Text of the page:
PLR Content – 3 Reasons I Don’t Use PLR Content (And Why You Shouldn’t Either, Ever)

Content Marketing and Article Marketing remain great strategies for creating online visibility, driving traffic, building a list, and creating info products.

And you do want all those benefits in your online business, right?

A Big Trap
One of the biggest traps waiting for those who want to take advantage of all the benefits of Content Marketing is the trap of Private Label Rights content, commonly known as PLR.

A brief explanation: PLR is content created by one or many people that you can purchase and use as is, alter it if you wish, and put your name on it like it is yours.

Here are 3 huge reasons not to get involved with PLR content:

Reason 1: Your prospects are attracted to your voice. Not the audio sound of your voice. What I mean here by “your voice” is the way you approach problems and the way you solve problems.

This is what attracts prospect to you. When you use PLR content you are not using your voice. You might get some content out there a bit easier, but you are much less likely to convert prospects into long term clients.

The best way to build a community willing to follow you is with your own content.

Reason 2: PLR is not “private.” You really want to stop and think this through. When you buy a PLR package you are buying a package that anyone else with the funds to buy it can get as well. What that means is your prospect can read the same content with your name on it and then read it somewhere else with someone else’s name on it.

Confusing? You bet.

Here’s an analogy that might help. Imagine being in a relationship in which you had invested much and that you thought was exclusive. Then one day you see your partner in a restaurant with someone else they are seeing. Pretty lousy feeling, yes? Get the point?

Full disclosure: Some folks say I am against PLR because I teach content creation. You should know that I have turned down hundreds of thousands of dollars over the years from folks who wanted me to sell my content as PLR.

Reason 3: Because of the way PLR is marketed and pushed on the undiscerning, something very important is missed. Let me ask you a question. Back when we were in school, and someone copied someone else’s work and claimed it as their own, what was it called?

That’s right: plagiarism and cheating.

Do you really want to start off your relationship with a new prospect in such a dishonest way? I know I sure don’t, as I look at my prospects as life long clients.

How to quickly, easily and effectively create your own profitable content

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You can also watch a Webinar Rebroadcast where I’ll walk you step-by-step through creating your own content with the 3 mistakes template when you visit

About The Author

Jeff Herring

Discover 5 simple steps for 6 figure success online with content marketing.


  • Never ever seems like such a harsh line to draw in the sand though.

    I do agree with your points about just doing a copy/paste and using the PLR as-is around the web… that’s just boring and doesn’t get you very far. I personally use PLR as a starting point to get me writing in the right direction, so to speak. By the time I’m done editing and adding to it it’s not the same article it was when I opened it up. I think in that “getting started” aspect it can be a useful tool, as long as you take the time to give it your own voice, add some personality, add some additional opinions or information on the subject matter, etc….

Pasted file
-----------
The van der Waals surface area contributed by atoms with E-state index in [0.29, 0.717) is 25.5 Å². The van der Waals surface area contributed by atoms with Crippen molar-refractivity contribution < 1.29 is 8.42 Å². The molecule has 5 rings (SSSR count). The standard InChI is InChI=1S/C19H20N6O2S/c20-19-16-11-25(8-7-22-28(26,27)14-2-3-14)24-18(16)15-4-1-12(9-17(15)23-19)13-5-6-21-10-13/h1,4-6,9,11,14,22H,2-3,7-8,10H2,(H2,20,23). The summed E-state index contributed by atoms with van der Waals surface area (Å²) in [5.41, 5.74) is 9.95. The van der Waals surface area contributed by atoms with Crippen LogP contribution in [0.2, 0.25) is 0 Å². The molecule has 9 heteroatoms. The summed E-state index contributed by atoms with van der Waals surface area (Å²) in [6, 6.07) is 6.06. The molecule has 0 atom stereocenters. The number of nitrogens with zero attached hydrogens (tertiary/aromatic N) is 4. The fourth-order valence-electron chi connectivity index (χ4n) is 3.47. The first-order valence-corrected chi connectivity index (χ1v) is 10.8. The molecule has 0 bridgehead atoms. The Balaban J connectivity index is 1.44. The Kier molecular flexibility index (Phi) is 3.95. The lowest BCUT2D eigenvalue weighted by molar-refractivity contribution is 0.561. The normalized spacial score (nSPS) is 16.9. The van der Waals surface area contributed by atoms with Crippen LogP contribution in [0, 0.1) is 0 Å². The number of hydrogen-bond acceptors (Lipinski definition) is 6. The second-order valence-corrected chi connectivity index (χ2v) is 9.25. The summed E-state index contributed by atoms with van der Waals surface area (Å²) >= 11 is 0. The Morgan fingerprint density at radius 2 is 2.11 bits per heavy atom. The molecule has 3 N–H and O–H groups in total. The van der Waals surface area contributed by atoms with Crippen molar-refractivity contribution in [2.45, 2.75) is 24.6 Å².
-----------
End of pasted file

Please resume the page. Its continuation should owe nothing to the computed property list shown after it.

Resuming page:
I also find PLR to be helpful when I’m writing and learning about something new. A lot of the quality PLR providers have their writers doing research on the topics they’re writing about, so it can save a lot of time and effort on my part to pick up a pack of articles or tips on the subject. Of course, in that case you’d want to make sure you were using a quality PLR provider and not a slap-something-together type of service – and those are definitely out there giving PLR a bad rap around the web.

    I don’t know that I would say never ever use PLR, I use it for something at least once a week just to get myself going on writing. Maybe more along the lines of proceed with caution in using it and use it as a starting point instead of just copy and paste to try to avoid writing anything.

    • Jeff Herring - The King of Content Creation

      Reply Reply

      Hi Loretta – thanks for joining in the conversation!

      Yes, most people do just copy and paste and that is what I’m strongly against, because you lose your voice.

      I get what you are saying about using it as a starting point. I guess my question is if you are going to do that much work, why not create your own?

      Thanks again for reaching out

      ~ Jeff

  • I’d have to say that your 3 reasons for never using PLR are based on a misguided view of PLR. But to be fair, it is a common view.

    PLR is abused as a quick way to get tons of content up by people who really don’t have anything to share. And a lot of the PLR out there is crap to be polite.

    But that doesn’t mean there is no room for it. Provided it is done correctly. Looking at your reasons:

    Reason 1 – Voice: You shouldn’t use PLR as is unless it is extremely well written. Even then I would recommend that you at least add your own introduction and conclusion. PLR is a foundation to build on.

    Reason 2 – Not Private: The word “private” in PLR means that you have the rights to put your private label on it. When I use PLR for something I don’t claim authorship, but I can label it as a publisher or content provider. When you go into your local grocery store and buy their store label good, you know that they didn’t create those goods. They have the rights to put their own private label on someone else’s product.